Shawnee seventh-grader headed to National Geographic Bee
When Wyatt Boyd was in kindergarten, he could look at a blank map of Africa and label where each country should go.
Nearly a decade later, he’s putting those impressive skills to the test.
Wyatt, a seventh-grader at Hocker Grove Middle School, will be representing the state of Kansas in the National Geographic Bee in Washington D.C. later this month.
He recently won the state championship at the Eisenhower Presidential Library and on May 20-23, he will be competing against 53 other kids for the national title, plus a $50,000 college scholarship.
The competition, open to fourth through eighth graders, focuses on the entire scope of geography, with complex questions about everything from the political structure of a country to economics to language.
“It’s not just questions like ‘What is the capital of New Zealand?’” said his mom, Amy Boyd. “It’s way beyond that. It blows me away.”
To study for the upcoming national competition, Wyatt has been watching Jeopardy every day, keeping up with current events in the news, reading National Geographic and answering quizzes on the National Geographic app.
But, really, most of his ‘studying’ is already done, since the Shawnee teenager has spent years pouring over maps, memorizing atlases and reading any detail he can find about other countries.
It’s a passion for geography that began when he was in preschool.
For a reason Wyatt can’t pinpoint, he just fell in love with maps.
“It’s hard to explain, it’s just something I’ve always liked,” the 13-year-old said.
Over the years, Wyatt began to collect and study maps; he’s even run out of wallspace in his bedroom because he has so many.
He also loves reading about different cultures and languages and often studies the history of various countries.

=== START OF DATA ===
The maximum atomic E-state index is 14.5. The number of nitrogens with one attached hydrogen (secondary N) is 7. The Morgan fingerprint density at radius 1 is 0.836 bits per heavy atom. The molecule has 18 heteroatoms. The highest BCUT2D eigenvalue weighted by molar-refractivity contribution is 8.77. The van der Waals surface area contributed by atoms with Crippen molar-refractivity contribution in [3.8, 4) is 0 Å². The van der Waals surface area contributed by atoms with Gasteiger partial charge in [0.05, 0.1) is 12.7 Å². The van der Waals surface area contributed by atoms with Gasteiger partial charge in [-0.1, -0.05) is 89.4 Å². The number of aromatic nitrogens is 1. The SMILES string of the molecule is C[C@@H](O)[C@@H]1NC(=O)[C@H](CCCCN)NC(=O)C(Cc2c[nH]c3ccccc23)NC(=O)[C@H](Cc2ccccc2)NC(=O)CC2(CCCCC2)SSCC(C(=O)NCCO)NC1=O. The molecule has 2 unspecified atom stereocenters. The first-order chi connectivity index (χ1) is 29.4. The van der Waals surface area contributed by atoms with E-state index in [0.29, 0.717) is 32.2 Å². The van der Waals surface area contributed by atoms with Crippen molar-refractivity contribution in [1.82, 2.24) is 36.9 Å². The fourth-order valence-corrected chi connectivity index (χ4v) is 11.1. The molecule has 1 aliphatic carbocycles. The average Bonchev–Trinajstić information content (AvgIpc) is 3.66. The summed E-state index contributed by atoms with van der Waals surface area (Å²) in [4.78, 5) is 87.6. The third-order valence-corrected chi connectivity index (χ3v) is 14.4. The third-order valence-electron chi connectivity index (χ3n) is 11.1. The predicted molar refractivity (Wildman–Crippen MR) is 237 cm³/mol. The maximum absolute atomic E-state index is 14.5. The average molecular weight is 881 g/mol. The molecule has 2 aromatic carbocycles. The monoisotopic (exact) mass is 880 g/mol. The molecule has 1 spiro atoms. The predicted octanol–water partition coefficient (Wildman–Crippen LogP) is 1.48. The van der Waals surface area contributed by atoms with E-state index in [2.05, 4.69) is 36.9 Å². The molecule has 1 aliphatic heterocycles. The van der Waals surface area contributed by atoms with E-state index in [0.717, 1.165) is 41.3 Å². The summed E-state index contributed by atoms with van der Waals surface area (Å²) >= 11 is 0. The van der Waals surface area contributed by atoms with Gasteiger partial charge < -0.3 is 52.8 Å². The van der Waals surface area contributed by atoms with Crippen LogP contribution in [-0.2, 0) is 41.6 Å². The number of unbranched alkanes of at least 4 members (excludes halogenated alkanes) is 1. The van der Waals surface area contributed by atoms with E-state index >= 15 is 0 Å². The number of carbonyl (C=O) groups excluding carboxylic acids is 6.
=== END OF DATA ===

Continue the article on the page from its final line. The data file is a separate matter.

Over the years, some of his favorites have included Georgia, Iceland and Sweden.
He even enjoys inventing make-believe countries and creating entire detailed cultures for them, such as made-up languages and license plates.
His interest in other countries may have been inspired by his parents, who often take him and his twin brother on trips around the globe.
So far, Wyatt and his family have been to several countries in Europe, Hawaii, Canada and places across the United States.
His dream one day is to visit the southernmost tip of South America, near Antarctica, and Skeleton Island in Namibia.
He’s also really excited to visit Washington D.C. this month because he hasn’t been there yet either.
What’s even better is while he’s there, he’s going to meet dozens of other kids around his age who share a similar passion for world geography.
Wyatt is looking forward to putting his talent to use during the national competition, which will feature a written test, a preliminary round and a final round, which will be televised on the National Geographic channel on May 24.
“I’m not really nervous,” Wyatt told the Dispatch. “I’m just trying to have fun with it and do my best.”
His mom couldn’t be prouder.
“I believe in him,” she said. “It’s pretty incredible, it’s wonderful.”
No matter what happens, Wyatt already has one goal in mind: “I’m going to try again next year too,” he said, with a grin.